Thursday, August 25, 2016

Studying Criminal Justice in the United States

 Criminal Justice Degrees and Career Options
By Colin A. Wiggins 
City University of New York

Criminal justice is defined as “the system of practices government institutions make to uphold social control, deter and lower crime, or punish those who violate laws with criminal penalties and rehabilitation efforts.” It may surprise many that the study of criminal justice is relatively new, and didn’t exist until as recently as the 1920s. It evolved from criminology, which is an offshoot of sociology. In this post, I'm going to talk about three popular criminal justice degrees and the career options for each one.

Although there are many different programs of study under criminal justice at varying educational levels, such as corrections, criminal law, criminal procedures, legal research, and law and ethics, we’re going to look at the three most popular programs of criminal justice education: forensic psychology, forensic science, and cybersecurity.

Forensic Psychology
This program studies a combination of both psychology and the justice system. Forensic psychologists have to understand the law regarding testimonies, and how to appropriately interact with judges, attorneys, and legal professionals. They also may be called to testify as expert witnesses. For example, a forensic neuropsychologist would be asked to testify as an expert witness to discuss cases that involve the brain or brain damage, or to determine if an individual is competent enough to stand trial.

Most forensic psychology positions require further education after obtaining a bachelor’s degree. Students can pursue a master’s degree in forensic psychology, and can eventually go to medical school for a doctorate in clinical psychology. The professional opportunities in forensic psychology include academic research, law enforcement, correctional psychologist, legal trial consultant, and psychological evaluator.

Forensic Science
Forensic science is the study of collecting, preserving, and analyzing scientific evidence throughout the course of an investigation. Forensic scientists will typically work in one of two ways: out in the field collecting evidence at a crime scene, or working in a laboratory performing analyses on objects brought to them from other agencies.

For forensic science degrees, students can pursue two-year degrees, bachelor’s degrees, master’s degrees, and even work up to obtain a doctorate in forensic science. The two-year degree opens the door to entry-level positions or entrance into a bachelor’s program. The bachelor’s program will include further study in natural sciences, biochemistry, and toxicology. Then, for the master’s program, students begin specializing in ballistics (firearms), DNA analysis, and chemical technology. Finally, at the doctorate level, students can perform specialized research in one area of study. In addition to this specialization, doctorate-earners can teach at universities, manage labs and research centers, and be used as expert witnesses.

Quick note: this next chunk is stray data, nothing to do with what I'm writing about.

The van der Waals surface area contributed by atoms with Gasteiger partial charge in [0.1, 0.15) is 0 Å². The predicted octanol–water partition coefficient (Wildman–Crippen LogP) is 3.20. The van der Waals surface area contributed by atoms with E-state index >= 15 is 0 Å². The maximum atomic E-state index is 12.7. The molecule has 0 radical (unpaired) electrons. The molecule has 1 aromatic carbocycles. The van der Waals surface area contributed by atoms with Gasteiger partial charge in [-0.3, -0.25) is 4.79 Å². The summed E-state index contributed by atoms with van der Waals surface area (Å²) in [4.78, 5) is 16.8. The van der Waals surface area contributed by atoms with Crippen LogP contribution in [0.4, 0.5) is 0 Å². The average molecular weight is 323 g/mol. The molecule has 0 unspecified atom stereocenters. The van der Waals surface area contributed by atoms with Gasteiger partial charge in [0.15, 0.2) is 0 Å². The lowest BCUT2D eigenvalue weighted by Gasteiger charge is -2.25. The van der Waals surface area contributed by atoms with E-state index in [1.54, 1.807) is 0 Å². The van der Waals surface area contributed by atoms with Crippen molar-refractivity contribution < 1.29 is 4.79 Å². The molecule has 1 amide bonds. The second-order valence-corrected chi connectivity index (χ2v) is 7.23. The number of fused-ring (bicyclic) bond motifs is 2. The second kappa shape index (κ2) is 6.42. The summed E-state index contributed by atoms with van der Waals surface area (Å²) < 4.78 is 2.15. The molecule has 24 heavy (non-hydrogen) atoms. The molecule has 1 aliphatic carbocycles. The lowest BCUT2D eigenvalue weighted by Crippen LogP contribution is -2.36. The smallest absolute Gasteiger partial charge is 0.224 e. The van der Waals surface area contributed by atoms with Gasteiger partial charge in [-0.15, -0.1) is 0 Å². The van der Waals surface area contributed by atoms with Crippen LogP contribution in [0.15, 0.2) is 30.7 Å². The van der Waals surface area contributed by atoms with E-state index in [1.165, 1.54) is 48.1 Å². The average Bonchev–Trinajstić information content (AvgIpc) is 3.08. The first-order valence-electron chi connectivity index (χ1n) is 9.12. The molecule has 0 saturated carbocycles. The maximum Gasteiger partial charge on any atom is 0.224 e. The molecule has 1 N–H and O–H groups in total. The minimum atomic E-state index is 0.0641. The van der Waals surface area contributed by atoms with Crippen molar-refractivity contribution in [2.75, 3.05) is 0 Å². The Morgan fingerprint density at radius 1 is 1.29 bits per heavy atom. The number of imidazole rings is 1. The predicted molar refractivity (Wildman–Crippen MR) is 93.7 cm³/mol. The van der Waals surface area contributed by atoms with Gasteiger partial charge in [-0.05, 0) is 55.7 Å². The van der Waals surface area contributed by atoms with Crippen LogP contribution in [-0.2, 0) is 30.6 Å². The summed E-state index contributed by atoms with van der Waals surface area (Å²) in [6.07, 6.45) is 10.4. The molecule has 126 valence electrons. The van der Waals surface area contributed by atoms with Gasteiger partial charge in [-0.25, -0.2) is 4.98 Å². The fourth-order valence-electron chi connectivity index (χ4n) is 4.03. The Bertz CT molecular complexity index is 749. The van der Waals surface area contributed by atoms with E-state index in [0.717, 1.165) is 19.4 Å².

The job opportunities in forensic science are many, and can include: criminalistics (reconstructing a crime scene), toxicologist (screen bodily fluids, hair, and nails for substances), pathologist (conducts autopsies for cause and time of death), forensic anthropology (identify bones to discover background), and document examiner (analyze handwriting and signatures, restore and decipher documents).

Cybersecurity is a criminal justice field that is constantly changing due to threats to government and private computer networks, which means well-trained cybersecurity professionals are always in demand. In this area of criminal justice, individuals will study the technology, processes, and practices designed to protect networks, computers, programs, and data from attack. It involves identity management, risk management, and incident management. Two-year degrees in cybersecurity are usually specific to one of three specializations: network management, database security, and network administration. After obtaining a two-year degree, students can pursue a bachelor’s degree in cybersecurity, which includes further study in ethics, cybercrime, law and information, mathematics, and computer science. Then, for master’s degrees in cybersecurity, students typically study legal privacy, ethics in hacking, cryptography, data breaches, and recovery.

Studying criminal justice in the U.S. gives students an opportunity to get involved in exciting coursework that will lead to interesting and in-demand careers here in the U.S. and abroad. Students who study forensic psychology, forensic science, and cybersecurity often find themselves in successful careers as investigators, lawyers, medical examiners, doctors, chief security officers, and judges. A degree in criminal justice presents many possibilities for a rewarding future.
Colin A. Wiggins is the International Admission Specialist at John Jay College of Criminal Justice/City University of New York. He manages worldwide recruitment efforts, application processing for international students, and credential verification for applicants educated outside of the United States.

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